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Armed robbers in Rome euro heist

Euros stolen even before they have become legal tender  

ROME, Italy -- Three armed robbers stole 260,000 euros ($228,500) from a bank on the outskirts of Rome, police have said.

It is the third time euros have been stolen ahead of their introduction on January 1, 2002.

The latest heist happened at a Banca di Roma branch on Thursday, when three men dressed in wigs waited for bank employees to arrive before tying them up and gagging them.

The director of the Banca di Roma branch was forced to open the safe when he arrived for work, police said.

The employees managed to free themselves an hour later and alerted security forces, but the thieves had already made off with the stash of freshly printed euros and about 100 million lire ($45,000).

How businesses are coping with the change: CNN's Diana Muriel reports

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In September a gang of heavily armed men stole about 5,000 new euro coins from a postal safe in the southern town of Bari.

Italy is not the only eurozone country to have experienced euro thefts ahead of the currency's launch.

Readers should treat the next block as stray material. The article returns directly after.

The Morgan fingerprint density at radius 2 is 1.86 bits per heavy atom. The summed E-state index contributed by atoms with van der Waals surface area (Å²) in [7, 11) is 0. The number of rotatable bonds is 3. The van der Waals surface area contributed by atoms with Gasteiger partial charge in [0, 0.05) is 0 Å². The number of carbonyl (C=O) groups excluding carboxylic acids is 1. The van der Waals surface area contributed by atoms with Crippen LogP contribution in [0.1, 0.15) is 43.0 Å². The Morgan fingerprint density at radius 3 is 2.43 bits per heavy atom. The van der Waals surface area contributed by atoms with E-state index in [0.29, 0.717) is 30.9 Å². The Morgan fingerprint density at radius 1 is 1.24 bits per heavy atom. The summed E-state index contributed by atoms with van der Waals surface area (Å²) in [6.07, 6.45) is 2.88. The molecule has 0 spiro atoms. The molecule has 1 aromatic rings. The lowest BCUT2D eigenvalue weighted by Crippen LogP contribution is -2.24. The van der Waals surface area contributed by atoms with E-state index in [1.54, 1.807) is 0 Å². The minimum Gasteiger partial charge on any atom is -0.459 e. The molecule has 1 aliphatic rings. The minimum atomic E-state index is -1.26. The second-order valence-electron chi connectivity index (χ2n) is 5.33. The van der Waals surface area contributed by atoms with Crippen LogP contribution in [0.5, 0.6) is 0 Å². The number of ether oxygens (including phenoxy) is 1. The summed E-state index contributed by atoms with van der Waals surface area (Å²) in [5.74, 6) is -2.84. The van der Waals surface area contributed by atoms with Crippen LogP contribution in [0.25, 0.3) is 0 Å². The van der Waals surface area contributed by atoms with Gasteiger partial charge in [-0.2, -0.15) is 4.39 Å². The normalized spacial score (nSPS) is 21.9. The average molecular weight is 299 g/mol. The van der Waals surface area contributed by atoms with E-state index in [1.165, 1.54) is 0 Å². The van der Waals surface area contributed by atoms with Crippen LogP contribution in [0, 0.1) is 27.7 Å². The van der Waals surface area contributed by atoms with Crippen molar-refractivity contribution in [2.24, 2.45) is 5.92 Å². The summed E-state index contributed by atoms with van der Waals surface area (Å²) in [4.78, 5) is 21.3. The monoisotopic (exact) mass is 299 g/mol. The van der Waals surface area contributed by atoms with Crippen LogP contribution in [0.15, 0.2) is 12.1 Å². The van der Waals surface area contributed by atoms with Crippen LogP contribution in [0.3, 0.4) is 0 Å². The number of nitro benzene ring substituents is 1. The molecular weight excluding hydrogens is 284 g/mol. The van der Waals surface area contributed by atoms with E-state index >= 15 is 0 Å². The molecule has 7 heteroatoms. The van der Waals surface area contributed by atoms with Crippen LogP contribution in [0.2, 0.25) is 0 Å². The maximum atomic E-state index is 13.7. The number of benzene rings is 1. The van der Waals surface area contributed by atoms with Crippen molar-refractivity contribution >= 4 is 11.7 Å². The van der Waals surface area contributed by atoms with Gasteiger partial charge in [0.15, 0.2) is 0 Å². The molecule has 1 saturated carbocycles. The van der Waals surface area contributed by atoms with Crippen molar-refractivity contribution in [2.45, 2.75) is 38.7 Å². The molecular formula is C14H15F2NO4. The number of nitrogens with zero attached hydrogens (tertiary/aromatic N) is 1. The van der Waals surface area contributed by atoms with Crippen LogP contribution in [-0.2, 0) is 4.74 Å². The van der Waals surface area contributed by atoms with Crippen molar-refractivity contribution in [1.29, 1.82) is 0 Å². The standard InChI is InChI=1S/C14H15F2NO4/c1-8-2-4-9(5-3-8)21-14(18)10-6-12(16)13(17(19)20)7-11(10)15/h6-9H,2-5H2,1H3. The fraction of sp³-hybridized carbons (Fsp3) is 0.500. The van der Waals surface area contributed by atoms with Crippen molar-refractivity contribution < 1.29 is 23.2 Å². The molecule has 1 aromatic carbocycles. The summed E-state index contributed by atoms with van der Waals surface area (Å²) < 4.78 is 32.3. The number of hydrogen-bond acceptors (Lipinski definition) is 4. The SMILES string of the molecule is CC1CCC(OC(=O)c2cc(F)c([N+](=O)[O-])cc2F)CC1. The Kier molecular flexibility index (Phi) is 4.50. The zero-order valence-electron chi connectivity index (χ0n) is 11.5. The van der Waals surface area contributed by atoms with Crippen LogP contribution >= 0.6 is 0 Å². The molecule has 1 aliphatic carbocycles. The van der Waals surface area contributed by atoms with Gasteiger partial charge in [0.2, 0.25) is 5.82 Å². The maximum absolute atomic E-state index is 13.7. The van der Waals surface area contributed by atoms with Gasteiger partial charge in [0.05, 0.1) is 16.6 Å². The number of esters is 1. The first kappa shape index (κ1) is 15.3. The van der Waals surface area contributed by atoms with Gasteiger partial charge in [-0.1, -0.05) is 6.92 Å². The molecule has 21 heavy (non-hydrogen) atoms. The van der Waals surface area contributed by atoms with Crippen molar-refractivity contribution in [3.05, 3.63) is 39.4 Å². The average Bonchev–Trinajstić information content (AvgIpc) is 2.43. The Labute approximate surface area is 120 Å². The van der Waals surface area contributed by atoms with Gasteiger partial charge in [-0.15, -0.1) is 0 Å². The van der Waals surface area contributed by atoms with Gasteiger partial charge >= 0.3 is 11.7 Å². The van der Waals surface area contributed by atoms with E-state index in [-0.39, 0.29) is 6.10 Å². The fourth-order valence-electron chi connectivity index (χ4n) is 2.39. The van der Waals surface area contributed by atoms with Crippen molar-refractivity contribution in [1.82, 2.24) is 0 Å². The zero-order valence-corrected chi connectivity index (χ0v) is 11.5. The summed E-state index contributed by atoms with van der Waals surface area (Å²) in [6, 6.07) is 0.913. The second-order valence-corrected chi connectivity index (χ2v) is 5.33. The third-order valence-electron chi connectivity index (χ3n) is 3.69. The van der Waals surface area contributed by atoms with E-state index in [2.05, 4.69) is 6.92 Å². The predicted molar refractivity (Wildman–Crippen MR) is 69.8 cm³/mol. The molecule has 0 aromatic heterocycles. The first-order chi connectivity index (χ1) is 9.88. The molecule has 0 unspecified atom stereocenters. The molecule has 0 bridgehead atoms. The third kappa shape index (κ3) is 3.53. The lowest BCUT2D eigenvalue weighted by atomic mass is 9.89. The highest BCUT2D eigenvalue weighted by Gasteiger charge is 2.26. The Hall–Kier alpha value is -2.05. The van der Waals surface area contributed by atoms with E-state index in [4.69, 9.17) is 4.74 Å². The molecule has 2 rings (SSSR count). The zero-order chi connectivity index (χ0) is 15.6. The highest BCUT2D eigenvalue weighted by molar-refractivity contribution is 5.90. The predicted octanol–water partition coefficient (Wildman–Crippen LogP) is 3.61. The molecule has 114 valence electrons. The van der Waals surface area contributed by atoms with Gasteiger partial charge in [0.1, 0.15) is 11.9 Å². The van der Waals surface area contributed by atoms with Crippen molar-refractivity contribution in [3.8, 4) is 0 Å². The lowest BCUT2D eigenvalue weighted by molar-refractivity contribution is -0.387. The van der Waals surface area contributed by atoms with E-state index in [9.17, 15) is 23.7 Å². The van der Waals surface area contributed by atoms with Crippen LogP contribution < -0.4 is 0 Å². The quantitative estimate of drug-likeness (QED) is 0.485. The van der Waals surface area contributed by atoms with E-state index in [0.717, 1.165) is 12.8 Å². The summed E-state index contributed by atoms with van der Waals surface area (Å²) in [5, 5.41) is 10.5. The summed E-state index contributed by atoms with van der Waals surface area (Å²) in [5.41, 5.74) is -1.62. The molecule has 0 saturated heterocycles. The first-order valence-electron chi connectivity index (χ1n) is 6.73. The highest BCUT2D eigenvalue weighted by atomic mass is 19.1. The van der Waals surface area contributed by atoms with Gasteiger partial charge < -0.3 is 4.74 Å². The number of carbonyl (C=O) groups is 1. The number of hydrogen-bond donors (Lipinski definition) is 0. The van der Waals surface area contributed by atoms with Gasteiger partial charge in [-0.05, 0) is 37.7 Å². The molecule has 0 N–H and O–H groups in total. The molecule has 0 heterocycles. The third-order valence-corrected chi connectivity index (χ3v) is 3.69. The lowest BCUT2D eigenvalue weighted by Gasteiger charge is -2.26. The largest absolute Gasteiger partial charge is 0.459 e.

About 1.2 million euros were stolen from a security van in Giessen, north of Frankfurt, in September although police recouped most of the money a few weeks later.

"E-Day" is on January 1, 2002, when 50 billion new coins and 14.5 billion new banknotes will become legal tender overnight in the 12 countries which have chosen to adopt a single currency and become part of "euroland."

The citizens of Austria, Belgium, Finland, France, Germany, Greece, Holland, Ireland, Italy, Luxembourg, Portugal and Spain will see their money fused into a single currency.

For two months, until the end of February, the new currency and the old will circulate together. From then on the old currencies will cease to be legal tender.

In what is considered the biggest monetary change in history, 300 million people will have to transact all their business in euros.

It will require a huge logistical operation. Troops are being deployed to help move the coins, weighing about 250,000 tonnes, and the 14.5 billion banknotes from 15 printing presses across the EU.

In the early hours of New Year's Day 2002, more than 200,000 cash machines will have to be converted by an army of technicians.


• Banca di Roma

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